Meeting these pre-Recession funding levels is an incredibly low standard to hold legislators to. Prior to the Recession, North Carolina ranked 42nd in terms of school funding effort – the amount of school spending as a share of our economy (GDP). In 2009, Education Week gave North Carolina an “F” for level of school funding. Since then, things have only gotten worse, consigning an entire generation of North Carolina students to a full 12 years of school under austerity conditions.

If legislative leaders actually wanted to address schools’ needs, they could. Tax cuts since 2013 now drain $3.6 billion per year from state coffers, largely to the benefit of corporations and the wealthy. The Senate budget proposes a further windfall to corporations by reducing franchise taxes by $108 million in year FY 19-20, rising to $255 million in FY 20-21. And the budget writers leave another $1 billion unspent over the biennium. We could afford to do good things if legislative leaders wanted to do good things.

It’s a moral outrage that our school system offers a Black boy in Halifax County a starkly lower chance for success than a white boy who had the luck to be born in Chapel Hill. A budget like the Senate’s – that does nothing to upset this status quo – is unacceptable.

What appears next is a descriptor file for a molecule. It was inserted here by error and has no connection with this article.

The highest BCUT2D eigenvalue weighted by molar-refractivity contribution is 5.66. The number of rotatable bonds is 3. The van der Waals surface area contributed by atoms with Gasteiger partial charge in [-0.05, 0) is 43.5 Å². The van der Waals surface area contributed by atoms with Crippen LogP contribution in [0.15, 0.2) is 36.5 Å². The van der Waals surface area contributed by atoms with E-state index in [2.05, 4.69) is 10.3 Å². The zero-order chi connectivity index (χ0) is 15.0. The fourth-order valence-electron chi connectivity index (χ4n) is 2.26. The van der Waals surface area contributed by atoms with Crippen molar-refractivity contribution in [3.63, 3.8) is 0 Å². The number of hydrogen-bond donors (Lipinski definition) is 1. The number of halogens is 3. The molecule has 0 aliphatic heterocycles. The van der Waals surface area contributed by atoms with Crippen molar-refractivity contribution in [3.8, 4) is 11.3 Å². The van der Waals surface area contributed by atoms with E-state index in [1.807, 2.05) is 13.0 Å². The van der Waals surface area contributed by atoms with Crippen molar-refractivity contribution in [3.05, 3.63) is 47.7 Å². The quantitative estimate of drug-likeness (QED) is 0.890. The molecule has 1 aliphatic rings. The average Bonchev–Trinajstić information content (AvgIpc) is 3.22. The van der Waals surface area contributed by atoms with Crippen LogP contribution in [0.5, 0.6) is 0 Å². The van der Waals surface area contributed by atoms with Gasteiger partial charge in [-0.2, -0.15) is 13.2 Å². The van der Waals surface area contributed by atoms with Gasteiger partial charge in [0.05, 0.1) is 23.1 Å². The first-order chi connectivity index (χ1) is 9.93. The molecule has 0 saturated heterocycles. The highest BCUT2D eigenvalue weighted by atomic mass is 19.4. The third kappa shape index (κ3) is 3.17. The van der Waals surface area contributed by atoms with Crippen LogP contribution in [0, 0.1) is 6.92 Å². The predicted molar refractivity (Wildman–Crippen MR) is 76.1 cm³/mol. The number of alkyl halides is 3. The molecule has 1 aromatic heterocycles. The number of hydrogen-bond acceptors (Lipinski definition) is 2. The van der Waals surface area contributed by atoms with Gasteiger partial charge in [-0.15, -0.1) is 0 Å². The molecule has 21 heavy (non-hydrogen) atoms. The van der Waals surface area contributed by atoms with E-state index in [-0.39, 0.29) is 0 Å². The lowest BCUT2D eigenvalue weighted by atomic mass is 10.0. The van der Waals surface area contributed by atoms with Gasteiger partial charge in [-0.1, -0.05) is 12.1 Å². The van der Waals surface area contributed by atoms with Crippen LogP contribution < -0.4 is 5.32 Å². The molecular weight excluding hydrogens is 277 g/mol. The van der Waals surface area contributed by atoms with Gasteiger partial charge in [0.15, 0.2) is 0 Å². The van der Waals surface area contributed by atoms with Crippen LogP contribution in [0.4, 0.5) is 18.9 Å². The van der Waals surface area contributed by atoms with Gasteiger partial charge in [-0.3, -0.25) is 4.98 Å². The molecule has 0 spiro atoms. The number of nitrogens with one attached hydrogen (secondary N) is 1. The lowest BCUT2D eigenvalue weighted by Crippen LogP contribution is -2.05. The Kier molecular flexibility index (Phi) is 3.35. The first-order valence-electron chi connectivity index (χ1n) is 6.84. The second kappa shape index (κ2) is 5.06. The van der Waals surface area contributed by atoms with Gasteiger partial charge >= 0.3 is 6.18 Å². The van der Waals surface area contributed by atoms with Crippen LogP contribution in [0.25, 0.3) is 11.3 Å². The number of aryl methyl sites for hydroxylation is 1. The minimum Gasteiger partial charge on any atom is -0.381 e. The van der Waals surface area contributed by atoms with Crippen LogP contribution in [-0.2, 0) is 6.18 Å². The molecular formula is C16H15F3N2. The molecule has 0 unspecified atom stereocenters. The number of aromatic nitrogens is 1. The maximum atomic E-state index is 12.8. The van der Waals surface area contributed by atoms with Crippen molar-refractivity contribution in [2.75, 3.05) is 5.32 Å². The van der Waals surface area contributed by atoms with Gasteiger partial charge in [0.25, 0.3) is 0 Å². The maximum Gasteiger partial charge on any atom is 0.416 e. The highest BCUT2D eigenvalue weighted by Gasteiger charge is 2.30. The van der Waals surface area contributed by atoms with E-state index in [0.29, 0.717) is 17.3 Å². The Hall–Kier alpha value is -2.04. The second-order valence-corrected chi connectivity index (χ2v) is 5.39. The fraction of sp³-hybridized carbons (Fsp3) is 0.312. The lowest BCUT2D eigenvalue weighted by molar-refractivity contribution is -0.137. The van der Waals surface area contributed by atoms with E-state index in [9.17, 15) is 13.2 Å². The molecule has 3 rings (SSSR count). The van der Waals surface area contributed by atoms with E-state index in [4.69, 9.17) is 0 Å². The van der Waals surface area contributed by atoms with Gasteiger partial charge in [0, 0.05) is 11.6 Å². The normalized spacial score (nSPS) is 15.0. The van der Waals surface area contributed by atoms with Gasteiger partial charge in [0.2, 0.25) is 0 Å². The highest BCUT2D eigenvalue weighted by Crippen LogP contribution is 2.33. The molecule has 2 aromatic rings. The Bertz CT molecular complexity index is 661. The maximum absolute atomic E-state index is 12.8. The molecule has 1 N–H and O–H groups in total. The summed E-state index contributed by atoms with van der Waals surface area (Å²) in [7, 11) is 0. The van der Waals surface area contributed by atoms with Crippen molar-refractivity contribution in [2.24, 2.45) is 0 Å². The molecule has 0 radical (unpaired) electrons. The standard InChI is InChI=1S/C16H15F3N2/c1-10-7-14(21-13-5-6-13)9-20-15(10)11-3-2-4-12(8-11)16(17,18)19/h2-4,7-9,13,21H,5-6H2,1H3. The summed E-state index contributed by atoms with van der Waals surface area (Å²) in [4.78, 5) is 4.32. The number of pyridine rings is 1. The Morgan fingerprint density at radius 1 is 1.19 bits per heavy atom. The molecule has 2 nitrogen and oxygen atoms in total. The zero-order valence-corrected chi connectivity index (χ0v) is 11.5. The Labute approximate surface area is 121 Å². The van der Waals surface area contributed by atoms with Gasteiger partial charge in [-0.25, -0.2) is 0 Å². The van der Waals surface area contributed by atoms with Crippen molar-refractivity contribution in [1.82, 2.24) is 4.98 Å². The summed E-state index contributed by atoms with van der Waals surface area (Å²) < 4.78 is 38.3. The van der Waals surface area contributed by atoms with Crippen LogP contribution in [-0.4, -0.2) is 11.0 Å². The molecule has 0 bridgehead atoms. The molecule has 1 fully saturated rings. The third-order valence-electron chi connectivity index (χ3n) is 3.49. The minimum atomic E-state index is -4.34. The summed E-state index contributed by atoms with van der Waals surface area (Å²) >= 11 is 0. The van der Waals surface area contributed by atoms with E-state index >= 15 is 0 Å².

Commentary, Education

News & Observer “fact check” on senator’s school voucher claim tells only half the story

A recent News and Observer “fact check” weighed into the North Carolina Senate’s debate over a bill that would expand eligibility for the state’s Opportunity Scholarship voucher program. The article rates Sen. Natasha Marcus’s claim that there’s no wait list for Opportunity Scholarship vouchers as “Half True” because she failed to tell “the full story.” Yet in going after Sen. Marcus’s statement, the N&O also fails to tell the whole story. By their own measure, the “fact check” itself is just “Half True.”

The bill that Sen. Marcus was debating, SB 609, would make two major changes to expand eligibility for the Opportunity Scholarship voucher.

First, the bill (which has passed the Senate and now awaits action in the House) would remove the cap on the number of new vouchers that could be provided to students in grades K-1. Currently, only 40 percent of new scholarships may be awarded to students in grades K-1.

Second, the bill would allow more middle-income families to be eligible for vouchers. Currently, families are eligible if their income is within 246.05 percent of the federal poverty level. If SB 609 becomes law, families with incomes within 277.5 percent of the federal poverty level would be eligible. That would raise the eligibility from $63,359 to $71,457 for a family of four.

Senators are pushing these changes because in every year of its existence, funding for Opportunity Scholarship vouchers has exceeded awards of Opportunity Scholarships. Dollars have outstripped demand.